Indian rupee is Asia's worst-performing currency as 2022 draws to a close
The domestic currency declined by 11.3% from last year – its worst annual performance since 2013.
The Indian rupee ended this year’s last trading day on Friday as Asia’s worst-performing currency, Reuters reported.
The currency declined by 11.3% as compared to the end of last year – its worst annual performance since 2013 as the United States dollar gained because of the Federal Reserve’s aggressive monetary policy tightening to stem inflation.
The rupee touched a record low of 83.29 against the dollar in October and has been hovering below the psychological mark of 83 in recent weeks.
On Friday, the rupee rose 15 paise to provisionally end at 82.72 against the US dollar, down from 74.33 at the end of last year. The dollar, meanwhile, was on track for its biggest annual gain since 2015, according to Reuters.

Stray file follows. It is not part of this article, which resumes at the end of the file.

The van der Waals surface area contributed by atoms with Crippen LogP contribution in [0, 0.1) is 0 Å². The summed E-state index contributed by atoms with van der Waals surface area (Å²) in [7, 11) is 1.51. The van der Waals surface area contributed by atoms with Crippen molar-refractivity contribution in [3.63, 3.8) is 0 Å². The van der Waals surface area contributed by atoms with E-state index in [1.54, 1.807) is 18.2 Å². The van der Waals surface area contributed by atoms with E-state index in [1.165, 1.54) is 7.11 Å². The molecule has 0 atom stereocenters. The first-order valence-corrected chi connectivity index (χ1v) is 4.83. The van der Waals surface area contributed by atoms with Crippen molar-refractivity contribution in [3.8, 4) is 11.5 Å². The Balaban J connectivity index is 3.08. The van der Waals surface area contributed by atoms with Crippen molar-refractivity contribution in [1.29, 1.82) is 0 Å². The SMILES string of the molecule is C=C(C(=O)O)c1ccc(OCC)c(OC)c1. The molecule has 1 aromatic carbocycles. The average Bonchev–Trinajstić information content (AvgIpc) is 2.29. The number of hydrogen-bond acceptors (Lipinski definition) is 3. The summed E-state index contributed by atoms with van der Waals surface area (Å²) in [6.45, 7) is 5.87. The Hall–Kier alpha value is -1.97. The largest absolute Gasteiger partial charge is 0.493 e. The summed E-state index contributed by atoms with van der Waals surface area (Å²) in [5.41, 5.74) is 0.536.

Data from the Reserve Bank of India on Thursday showed that India’s current account deficit widened to an all-time high in the July-September quarter on the back of high commodity prices and a weak rupee. The deficit occurs when the value of the goods and services that a country imports exceeds the value of the products it exports.
The impact of Russia’s invasion of Ukraine also made matters worse and weighed on the rupee.
Traders and analysts have predicted that the rupee would trade in the 81.50 to 83.50 range in the first quarter of 2023, Reuters reported. But they also cautioned that a possible recession in global economies, coupled with the geopolitical scenario, has made gauging the direction of the markets difficult.
“Even if the rupee appreciates, it could still underperform Asian peers and would not be a top pick in the emerging market complex,” Christopher Wong, foreign exchange market strategist at OCBC Bank, told Reuters.